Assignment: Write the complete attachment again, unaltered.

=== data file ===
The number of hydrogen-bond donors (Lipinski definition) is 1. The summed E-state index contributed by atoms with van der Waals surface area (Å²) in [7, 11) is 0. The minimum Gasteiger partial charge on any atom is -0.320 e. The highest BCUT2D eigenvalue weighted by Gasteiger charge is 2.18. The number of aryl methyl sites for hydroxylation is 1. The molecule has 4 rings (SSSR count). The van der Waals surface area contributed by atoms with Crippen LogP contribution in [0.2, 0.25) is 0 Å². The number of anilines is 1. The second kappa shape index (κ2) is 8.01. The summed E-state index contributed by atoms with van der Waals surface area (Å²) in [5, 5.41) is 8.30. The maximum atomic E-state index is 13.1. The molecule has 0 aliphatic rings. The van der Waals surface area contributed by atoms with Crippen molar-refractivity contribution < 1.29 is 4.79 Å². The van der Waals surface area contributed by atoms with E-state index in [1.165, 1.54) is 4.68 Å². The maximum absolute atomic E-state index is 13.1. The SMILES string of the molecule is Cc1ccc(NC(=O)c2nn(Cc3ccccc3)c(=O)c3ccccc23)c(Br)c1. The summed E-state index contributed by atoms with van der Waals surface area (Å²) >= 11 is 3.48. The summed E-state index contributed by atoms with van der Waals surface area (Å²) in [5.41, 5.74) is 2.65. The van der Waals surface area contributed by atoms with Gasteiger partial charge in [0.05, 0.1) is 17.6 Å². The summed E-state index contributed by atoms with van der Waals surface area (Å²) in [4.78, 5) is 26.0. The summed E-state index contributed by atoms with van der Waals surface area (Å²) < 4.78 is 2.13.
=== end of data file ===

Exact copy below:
The number of hydrogen-bond donors (Lipinski definition) is 1. The summed E-state index contributed by atoms with van der Waals surface area (Å²) in [7, 11) is 0. The minimum Gasteiger partial charge on any atom is -0.320 e. The highest BCUT2D eigenvalue weighted by Gasteiger charge is 2.18. The number of aryl methyl sites for hydroxylation is 1. The molecule has 4 rings (SSSR count). The van der Waals surface area contributed by atoms with Crippen LogP contribution in [0.2, 0.25) is 0 Å². The number of anilines is 1. The second kappa shape index (κ2) is 8.01. The summed E-state index contributed by atoms with van der Waals surface area (Å²) in [5, 5.41) is 8.30. The maximum atomic E-state index is 13.1. The molecule has 0 aliphatic rings. The van der Waals surface area contributed by atoms with Crippen molar-refractivity contribution < 1.29 is 4.79 Å². The van der Waals surface area contributed by atoms with E-state index in [1.165, 1.54) is 4.68 Å². The maximum absolute atomic E-state index is 13.1. The SMILES string of the molecule is Cc1ccc(NC(=O)c2nn(Cc3ccccc3)c(=O)c3ccccc23)c(Br)c1. The summed E-state index contributed by atoms with van der Waals surface area (Å²) >= 11 is 3.48. The summed E-state index contributed by atoms with van der Waals surface area (Å²) in [5.41, 5.74) is 2.65. The van der Waals surface area contributed by atoms with Gasteiger partial charge in [0.05, 0.1) is 17.6 Å². The summed E-state index contributed by atoms with van der Waals surface area (Å²) in [4.78, 5) is 26.0. The summed E-state index contributed by atoms with van der Waals surface area (Å²) < 4.78 is 2.13.